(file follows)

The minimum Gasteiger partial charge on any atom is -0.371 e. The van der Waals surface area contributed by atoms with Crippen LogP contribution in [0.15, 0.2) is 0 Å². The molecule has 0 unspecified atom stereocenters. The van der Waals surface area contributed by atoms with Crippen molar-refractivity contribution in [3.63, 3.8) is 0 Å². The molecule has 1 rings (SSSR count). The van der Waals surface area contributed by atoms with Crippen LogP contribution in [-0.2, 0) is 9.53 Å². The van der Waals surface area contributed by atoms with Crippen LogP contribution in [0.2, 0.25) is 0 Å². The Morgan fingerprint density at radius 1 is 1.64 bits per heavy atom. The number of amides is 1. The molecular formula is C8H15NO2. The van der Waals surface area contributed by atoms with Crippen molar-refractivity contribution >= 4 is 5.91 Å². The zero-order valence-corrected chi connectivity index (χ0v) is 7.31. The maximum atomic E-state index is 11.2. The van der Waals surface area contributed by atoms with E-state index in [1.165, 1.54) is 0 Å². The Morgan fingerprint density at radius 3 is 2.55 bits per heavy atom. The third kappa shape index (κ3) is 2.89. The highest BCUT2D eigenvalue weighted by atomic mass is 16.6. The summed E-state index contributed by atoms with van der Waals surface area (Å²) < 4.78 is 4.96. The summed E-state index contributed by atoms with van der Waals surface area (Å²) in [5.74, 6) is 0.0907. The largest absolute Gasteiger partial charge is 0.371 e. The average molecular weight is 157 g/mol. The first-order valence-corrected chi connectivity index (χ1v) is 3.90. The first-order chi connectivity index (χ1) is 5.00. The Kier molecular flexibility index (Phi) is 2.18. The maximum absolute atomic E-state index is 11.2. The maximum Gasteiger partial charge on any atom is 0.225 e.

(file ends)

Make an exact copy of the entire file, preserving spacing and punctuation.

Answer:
The minimum Gasteiger partial charge on any atom is -0.371 e. The van der Waals surface area contributed by atoms with Crippen LogP contribution in [0.15, 0.2) is 0 Å². The molecule has 0 unspecified atom stereocenters. The van der Waals surface area contributed by atoms with Crippen molar-refractivity contribution in [3.63, 3.8) is 0 Å². The molecule has 1 rings (SSSR count). The van der Waals surface area contributed by atoms with Crippen LogP contribution in [-0.2, 0) is 9.53 Å². The van der Waals surface area contributed by atoms with Crippen LogP contribution in [0.2, 0.25) is 0 Å². The Morgan fingerprint density at radius 1 is 1.64 bits per heavy atom. The number of amides is 1. The molecular formula is C8H15NO2. The van der Waals surface area contributed by atoms with Crippen molar-refractivity contribution >= 4 is 5.91 Å². The zero-order valence-corrected chi connectivity index (χ0v) is 7.31. The maximum atomic E-state index is 11.2. The van der Waals surface area contributed by atoms with E-state index in [1.165, 1.54) is 0 Å². The Morgan fingerprint density at radius 3 is 2.55 bits per heavy atom. The third kappa shape index (κ3) is 2.89. The highest BCUT2D eigenvalue weighted by atomic mass is 16.6. The summed E-state index contributed by atoms with van der Waals surface area (Å²) < 4.78 is 4.96. The summed E-state index contributed by atoms with van der Waals surface area (Å²) in [5.74, 6) is 0.0907. The largest absolute Gasteiger partial charge is 0.371 e. The average molecular weight is 157 g/mol. The first-order valence-corrected chi connectivity index (χ1v) is 3.90. The first-order chi connectivity index (χ1) is 5.00. The Kier molecular flexibility index (Phi) is 2.18. The maximum absolute atomic E-state index is 11.2. The maximum Gasteiger partial charge on any atom is 0.225 e.